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Abstract

  1. Top of page
  2. Abstract
  3. Introduction
  4. Development of new techniques in cosmetic research
  5. In vitro model of reconstructed skin
  6. ‘Omics’
  7. Non-invasive in vivo techniques
  8. Development of cosmetic formulations
  9. Developments in the evaluation of cosmetic formulations
  10. Developments in the safety surveillance of cosmetic formulations
  11. Future prospects
  12. Conclusions
  13. References

Our increased knowledge of normal skin physiology has ushered in a subtle revolution in cosmetic science. Originally designed as preparations to enhance personal appearance by direct application on to the skin, cosmetics have now taken on a new role in dermatology, through the support of the management of many skin disorders. This evolving role of cosmetics in skin care is primarily due to scientific and technological advancements that have changed our understanding of normal skin physiology and how cosmetics modify its appearance both physically and biologically. The vast array of techniques currently available to investigate skin responsivity to multiple stimuli has brought about a new era in cosmetic and dermocosmetic development based on a robust understanding of skin physiology and its varied responses to commonly encountered environmental insults. Most cosmetic research is undertaken on reconstructed skin models crucial in dermatological research, given the strict ban imposed by the European Union on animal testing. In addition, the design and conduct of trials evaluating cosmetics now follow rules comparable to those used in the development and evaluation of pharmaceutical products. Cosmetic research should now aim to ensure all trials adhere to strictly reproducible and scientifically sound methodologies. The objective of this review is to provide an overview of the multidisciplinary scientific approach used in formulating dermocosmetics, and to examine the major advances in dermocosmetic development and assessment, the safety and regulatory guidelines governing their production and the exciting future outlook for these dermocosmetic processes following good practice rules.


Introduction

  1. Top of page
  2. Abstract
  3. Introduction
  4. Development of new techniques in cosmetic research
  5. In vitro model of reconstructed skin
  6. ‘Omics’
  7. Non-invasive in vivo techniques
  8. Development of cosmetic formulations
  9. Developments in the evaluation of cosmetic formulations
  10. Developments in the safety surveillance of cosmetic formulations
  11. Future prospects
  12. Conclusions
  13. References

In recent decades, the cosmetic industry has undergone an unobtrusive revolution ushered in by an increasing knowledge of normal skin physiology, as well as the development of new research techniques; consequently, leading to advances in knowledge, and of novel active ingredients and vehicles, based on well-understood mechanisms of action.[1] Together, these scientific and technical advances have also prompted the development of stringent guidelines for the evaluation of cosmetics. Moreover, newly available testing methodologies have increased the understanding of how the physiology of normal and diseased skin, hair and nails is influenced by cosmetics.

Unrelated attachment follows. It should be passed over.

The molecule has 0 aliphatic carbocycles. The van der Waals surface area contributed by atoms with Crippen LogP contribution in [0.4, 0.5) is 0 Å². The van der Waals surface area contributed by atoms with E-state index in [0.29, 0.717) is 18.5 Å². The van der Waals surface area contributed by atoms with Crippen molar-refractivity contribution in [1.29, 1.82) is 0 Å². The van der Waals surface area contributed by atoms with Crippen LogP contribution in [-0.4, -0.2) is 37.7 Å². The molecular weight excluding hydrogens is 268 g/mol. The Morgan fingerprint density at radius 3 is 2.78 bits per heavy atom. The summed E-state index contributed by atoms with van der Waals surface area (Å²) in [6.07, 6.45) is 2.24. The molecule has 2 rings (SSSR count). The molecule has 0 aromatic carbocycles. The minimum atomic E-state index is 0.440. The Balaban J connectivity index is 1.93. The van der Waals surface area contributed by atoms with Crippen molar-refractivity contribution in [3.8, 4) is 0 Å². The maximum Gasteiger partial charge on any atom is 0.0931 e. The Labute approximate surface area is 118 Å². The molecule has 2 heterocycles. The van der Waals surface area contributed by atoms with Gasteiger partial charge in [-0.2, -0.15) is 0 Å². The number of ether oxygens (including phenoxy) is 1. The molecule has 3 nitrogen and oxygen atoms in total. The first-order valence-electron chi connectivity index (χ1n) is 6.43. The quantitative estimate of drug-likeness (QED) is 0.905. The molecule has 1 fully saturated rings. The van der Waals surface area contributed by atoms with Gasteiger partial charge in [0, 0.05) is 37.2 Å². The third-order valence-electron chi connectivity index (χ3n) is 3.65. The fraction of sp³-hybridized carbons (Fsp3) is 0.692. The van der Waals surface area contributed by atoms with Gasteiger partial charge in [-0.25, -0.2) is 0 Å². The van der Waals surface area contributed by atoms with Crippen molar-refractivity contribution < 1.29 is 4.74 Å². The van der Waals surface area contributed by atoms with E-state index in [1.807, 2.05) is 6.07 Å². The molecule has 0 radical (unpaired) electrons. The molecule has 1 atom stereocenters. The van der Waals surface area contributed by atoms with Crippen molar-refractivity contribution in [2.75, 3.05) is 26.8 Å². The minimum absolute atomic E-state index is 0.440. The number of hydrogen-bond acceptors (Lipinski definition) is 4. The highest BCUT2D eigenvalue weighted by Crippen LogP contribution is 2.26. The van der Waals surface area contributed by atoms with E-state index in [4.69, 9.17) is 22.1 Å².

Traditionally, cosmetics have been considered preparations, such as powders or creams, designed to enhance personal appearance by direct application on to the skin. However, scientific and technological developments have changed our understanding of the physiology of normal skin and how cosmetics alter its appearance through physical modification and biological activity.[2] Dermocosmetics is now a branch of dermatology using cosmetics in the scientific management of a variety of skin disorders. As skin-care specialists, dermatologists already use dermocosmetics to maintain the aesthetic appearance and feeling of well-being of the skin. Thus, these products alone, or as an adjunct to pharmacological treatment, are regularly used to improve photoprotection, dry or aged skin, inflammatory skin disease such as acne, rosacea, atopic dermatitis, psoriasis and seborrhoeic dermatitis as well as a variety of hair and nail disorders. They are topically applied to the skin, scalp and hair for these reasons, thereby enhancing patients' quality of life (QoL)[3] and self-esteem, and mitigating the adverse effects of some treatments. The development of cosmetics is currently regulated in ways comparable to those of medicinal products; however, the public and dermatologists are generally unaware of this fact. Given that dermocosmetics are now an integral part of the dermatologist's therapeutic arsenal, an understanding of their biological properties and the regulatory environment governing their production and marketing is essential for their safe and effective use. Thus, the aim of this review is to provide an overview of the multidisciplinary scientific approach used to formulate dermocosmetics, to review the major steps of their development and assessment, to outline the safety and regulatory guidelines governing their production and to discuss the outlook for future research and development in the field.